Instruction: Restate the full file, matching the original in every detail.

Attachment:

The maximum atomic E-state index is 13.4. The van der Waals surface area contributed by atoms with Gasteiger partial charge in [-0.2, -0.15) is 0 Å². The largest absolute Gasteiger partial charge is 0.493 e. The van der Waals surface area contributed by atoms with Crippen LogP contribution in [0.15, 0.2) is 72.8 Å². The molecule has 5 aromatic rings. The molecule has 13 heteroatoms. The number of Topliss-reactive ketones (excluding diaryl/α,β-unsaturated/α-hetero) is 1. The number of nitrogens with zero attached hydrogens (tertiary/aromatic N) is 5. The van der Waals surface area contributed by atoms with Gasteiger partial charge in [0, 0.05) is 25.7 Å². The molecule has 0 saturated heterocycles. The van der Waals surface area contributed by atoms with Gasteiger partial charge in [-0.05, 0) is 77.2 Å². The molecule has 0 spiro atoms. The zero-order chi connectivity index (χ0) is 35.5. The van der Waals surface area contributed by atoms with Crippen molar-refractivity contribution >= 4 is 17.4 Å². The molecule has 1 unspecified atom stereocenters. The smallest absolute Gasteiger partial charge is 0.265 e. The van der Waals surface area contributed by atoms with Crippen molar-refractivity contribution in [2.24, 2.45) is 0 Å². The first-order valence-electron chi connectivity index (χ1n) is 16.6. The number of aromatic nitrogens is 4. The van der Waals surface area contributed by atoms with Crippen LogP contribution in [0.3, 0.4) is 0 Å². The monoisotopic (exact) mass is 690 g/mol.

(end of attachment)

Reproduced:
The maximum atomic E-state index is 13.4. The van der Waals surface area contributed by atoms with Gasteiger partial charge in [-0.2, -0.15) is 0 Å². The largest absolute Gasteiger partial charge is 0.493 e. The van der Waals surface area contributed by atoms with Crippen LogP contribution in [0.15, 0.2) is 72.8 Å². The molecule has 5 aromatic rings. The molecule has 13 heteroatoms. The number of Topliss-reactive ketones (excluding diaryl/α,β-unsaturated/α-hetero) is 1. The number of nitrogens with zero attached hydrogens (tertiary/aromatic N) is 5. The van der Waals surface area contributed by atoms with Gasteiger partial charge in [0, 0.05) is 25.7 Å². The molecule has 0 saturated heterocycles. The van der Waals surface area contributed by atoms with Gasteiger partial charge in [-0.05, 0) is 77.2 Å². The molecule has 0 spiro atoms. The zero-order chi connectivity index (χ0) is 35.5. The van der Waals surface area contributed by atoms with Crippen molar-refractivity contribution >= 4 is 17.4 Å². The molecule has 1 unspecified atom stereocenters. The smallest absolute Gasteiger partial charge is 0.265 e. The van der Waals surface area contributed by atoms with Crippen molar-refractivity contribution in [2.24, 2.45) is 0 Å². The first-order valence-electron chi connectivity index (χ1n) is 16.6. The number of aromatic nitrogens is 4. The van der Waals surface area contributed by atoms with Crippen LogP contribution in [0.3, 0.4) is 0 Å². The monoisotopic (exact) mass is 690 g/mol.